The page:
Sunday, March 15, 2015

A Grave Assignment

My husband, Ray, and I like to take pictures.  Pictures are what we bring back as souvenirs when we travel.  Ray makes albums and puts the photos on Flickr.  I don't know much about Flickr, but I am able to use the links to see our pictures.  We take pictures for pleasure, but we have also gotten involved in  Find A Grave .  This site has links to cemeteries all over the world and information about where to find graves of famous people.  We both love when traveling we try to visit some of these graves...if there is time.  What I like most about this site is that people can request for someone to take a picture of a gravesite of a family member of friend. 

Saint Mary Cemetery: Assumption, Ohio

We have taken a number of pictures of graves and posted them on Find A Grave for their loved ones to see.  Usually, the photos are for people doing  family genealogy and live too far to travel to get a picture.  We have not been able to take  pictures of graves for some time...but recently Ray got a message on his Flickr page from someone living in France.  This person had seen Ray's pictures of some cemeteries and noticed that he lived in Ohio.  She asked if Ray could take a picture of one of her ancestors. We decided that would be a fun adventure...the little town, Assumption, was not too far.

The names were: Victor L. DeLafontaine, born Jan.1, 1889- died October 18, 1945 and Julia DeLafontaine born 1898-died 1936  They were buried in row 26 section B.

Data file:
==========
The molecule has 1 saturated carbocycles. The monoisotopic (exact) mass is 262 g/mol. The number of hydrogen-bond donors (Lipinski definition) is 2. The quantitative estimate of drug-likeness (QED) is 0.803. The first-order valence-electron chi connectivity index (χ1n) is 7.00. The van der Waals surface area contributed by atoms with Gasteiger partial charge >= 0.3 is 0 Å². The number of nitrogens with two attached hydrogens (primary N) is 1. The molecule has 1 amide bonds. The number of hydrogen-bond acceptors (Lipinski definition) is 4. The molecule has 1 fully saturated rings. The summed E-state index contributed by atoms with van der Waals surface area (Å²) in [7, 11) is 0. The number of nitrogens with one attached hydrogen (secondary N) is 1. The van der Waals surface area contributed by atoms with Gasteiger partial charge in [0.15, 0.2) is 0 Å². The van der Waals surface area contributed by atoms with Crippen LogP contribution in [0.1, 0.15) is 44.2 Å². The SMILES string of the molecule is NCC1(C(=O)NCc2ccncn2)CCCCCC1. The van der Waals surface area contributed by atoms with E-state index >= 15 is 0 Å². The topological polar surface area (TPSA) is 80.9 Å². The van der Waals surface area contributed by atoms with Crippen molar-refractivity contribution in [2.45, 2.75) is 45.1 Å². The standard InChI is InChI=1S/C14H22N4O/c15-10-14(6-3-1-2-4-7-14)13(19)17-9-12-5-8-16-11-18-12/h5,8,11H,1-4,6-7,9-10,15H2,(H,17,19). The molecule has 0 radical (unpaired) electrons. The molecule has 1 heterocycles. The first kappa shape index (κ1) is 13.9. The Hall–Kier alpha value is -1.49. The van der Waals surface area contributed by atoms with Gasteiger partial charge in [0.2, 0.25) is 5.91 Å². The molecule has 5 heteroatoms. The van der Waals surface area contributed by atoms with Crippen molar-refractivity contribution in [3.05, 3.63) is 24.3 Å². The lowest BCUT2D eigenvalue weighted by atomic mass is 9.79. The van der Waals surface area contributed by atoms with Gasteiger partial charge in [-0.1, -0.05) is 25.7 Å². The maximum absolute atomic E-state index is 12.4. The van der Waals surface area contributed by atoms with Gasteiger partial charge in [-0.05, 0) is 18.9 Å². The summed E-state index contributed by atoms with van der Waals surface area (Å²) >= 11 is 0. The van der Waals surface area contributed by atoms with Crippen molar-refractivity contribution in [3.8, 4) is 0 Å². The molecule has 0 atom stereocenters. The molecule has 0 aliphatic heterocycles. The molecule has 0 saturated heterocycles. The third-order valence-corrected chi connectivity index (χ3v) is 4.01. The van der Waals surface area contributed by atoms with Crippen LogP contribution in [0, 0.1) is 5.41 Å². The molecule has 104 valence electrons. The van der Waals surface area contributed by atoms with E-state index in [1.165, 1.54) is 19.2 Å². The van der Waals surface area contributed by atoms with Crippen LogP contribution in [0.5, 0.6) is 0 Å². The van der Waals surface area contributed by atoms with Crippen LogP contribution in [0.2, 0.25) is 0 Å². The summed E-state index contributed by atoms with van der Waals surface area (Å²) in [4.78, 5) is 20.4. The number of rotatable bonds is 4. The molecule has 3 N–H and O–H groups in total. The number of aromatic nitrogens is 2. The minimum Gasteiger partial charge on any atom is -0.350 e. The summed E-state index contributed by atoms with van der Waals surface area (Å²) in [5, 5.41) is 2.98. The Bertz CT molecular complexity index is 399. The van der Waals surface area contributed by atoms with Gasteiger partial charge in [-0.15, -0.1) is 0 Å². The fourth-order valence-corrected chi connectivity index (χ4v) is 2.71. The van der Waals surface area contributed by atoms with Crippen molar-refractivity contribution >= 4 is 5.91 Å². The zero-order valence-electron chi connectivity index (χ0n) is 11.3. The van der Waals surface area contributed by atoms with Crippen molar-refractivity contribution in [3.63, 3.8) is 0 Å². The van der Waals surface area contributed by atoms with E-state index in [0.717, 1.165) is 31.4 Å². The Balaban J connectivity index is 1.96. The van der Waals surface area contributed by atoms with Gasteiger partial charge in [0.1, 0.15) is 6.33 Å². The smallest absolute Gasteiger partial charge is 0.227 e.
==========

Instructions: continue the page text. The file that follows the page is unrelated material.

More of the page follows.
Last week, on a sunny day, when the snow was melting fast we drove the country roads to Assumption and found the Saint Mary Cemetery.  We knew where it was because our friends Megan and Jason Brunner were married at Holy Trinity Catholic Parish a couple of years ago.  The cemetery was across the street.  It was small.  That was good, because most of the snow had not melted there.  We could not find any markers of where Section B might we guessed.  We counted down 26 rows and began to search.  It reminds me of Easter Egg hunting.  Sometimes we can not find the gravesites, which is disappointing.  We were determined to find Victor and Julia....but realized we must have figured wrong on where Section B was. 

It's a small we split up and began our own searches. 

"I found it!"  I shouted...but Ray was too far away to I called him on his cell.  Of course, he had to ask what name was etched on the stone.  "Clarence and Thelma Lafontaine"  was my reply.  Of course,  I realized that it was not the right name...close, but not the right one.  So...the search continued.  The snow was mushy...the grass was slick and swampy...but we were determined.  We walked from the front to the back and there... about four fifths of the way...right about in the middle...I saw them...two with Victor L. DeLafontaine and the one next to it was Julia DeLafontaine. 

Ray took some pictures (I had left my camera on the kitchen table.)  I was directing.  "Get the statue and windmill in this shot to show what a beautiful setting this is." I said.  Ray  stooped low and took a few shots...the snow was icy there...Ray slipped...Ray's back slipped as he caught himself.  He slowly stood up to see what damage had been done (this has happened before).

This is the shot with the statue and windmill...the one Ray was taking when he slipped.